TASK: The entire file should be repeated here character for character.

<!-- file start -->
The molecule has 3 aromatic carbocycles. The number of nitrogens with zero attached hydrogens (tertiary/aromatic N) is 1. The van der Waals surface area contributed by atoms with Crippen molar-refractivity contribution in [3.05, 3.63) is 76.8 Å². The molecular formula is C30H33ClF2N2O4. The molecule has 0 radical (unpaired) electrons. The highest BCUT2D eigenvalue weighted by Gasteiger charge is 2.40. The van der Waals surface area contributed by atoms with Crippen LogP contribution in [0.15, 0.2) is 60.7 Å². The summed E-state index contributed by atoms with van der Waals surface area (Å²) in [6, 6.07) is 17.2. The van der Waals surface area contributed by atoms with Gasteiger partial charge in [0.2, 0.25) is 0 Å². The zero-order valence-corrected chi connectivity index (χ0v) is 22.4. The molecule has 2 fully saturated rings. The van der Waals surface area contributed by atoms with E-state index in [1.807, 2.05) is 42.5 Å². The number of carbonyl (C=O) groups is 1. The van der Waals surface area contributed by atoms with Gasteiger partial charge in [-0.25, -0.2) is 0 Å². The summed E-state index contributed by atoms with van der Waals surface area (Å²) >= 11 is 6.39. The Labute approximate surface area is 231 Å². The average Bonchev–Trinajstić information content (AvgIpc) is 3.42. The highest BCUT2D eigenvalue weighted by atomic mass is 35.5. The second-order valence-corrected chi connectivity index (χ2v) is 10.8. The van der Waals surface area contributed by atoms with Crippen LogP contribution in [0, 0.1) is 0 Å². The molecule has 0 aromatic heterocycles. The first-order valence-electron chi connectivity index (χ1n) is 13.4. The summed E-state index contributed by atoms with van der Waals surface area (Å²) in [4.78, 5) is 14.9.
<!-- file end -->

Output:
The molecule has 3 aromatic carbocycles. The number of nitrogens with zero attached hydrogens (tertiary/aromatic N) is 1. The van der Waals surface area contributed by atoms with Crippen molar-refractivity contribution in [3.05, 3.63) is 76.8 Å². The molecular formula is C30H33ClF2N2O4. The molecule has 0 radical (unpaired) electrons. The highest BCUT2D eigenvalue weighted by Gasteiger charge is 2.40. The van der Waals surface area contributed by atoms with Crippen LogP contribution in [0.15, 0.2) is 60.7 Å². The summed E-state index contributed by atoms with van der Waals surface area (Å²) in [6, 6.07) is 17.2. The van der Waals surface area contributed by atoms with Gasteiger partial charge in [0.2, 0.25) is 0 Å². The zero-order valence-corrected chi connectivity index (χ0v) is 22.4. The molecule has 2 fully saturated rings. The van der Waals surface area contributed by atoms with E-state index in [1.807, 2.05) is 42.5 Å². The number of carbonyl (C=O) groups is 1. The van der Waals surface area contributed by atoms with Gasteiger partial charge in [-0.25, -0.2) is 0 Å². The summed E-state index contributed by atoms with van der Waals surface area (Å²) >= 11 is 6.39. The Labute approximate surface area is 231 Å². The average Bonchev–Trinajstić information content (AvgIpc) is 3.42. The highest BCUT2D eigenvalue weighted by atomic mass is 35.5. The second-order valence-corrected chi connectivity index (χ2v) is 10.8. The van der Waals surface area contributed by atoms with Crippen LogP contribution in [0, 0.1) is 0 Å². The molecule has 0 aromatic heterocycles. The first-order valence-electron chi connectivity index (χ1n) is 13.4. The summed E-state index contributed by atoms with van der Waals surface area (Å²) in [4.78, 5) is 14.9.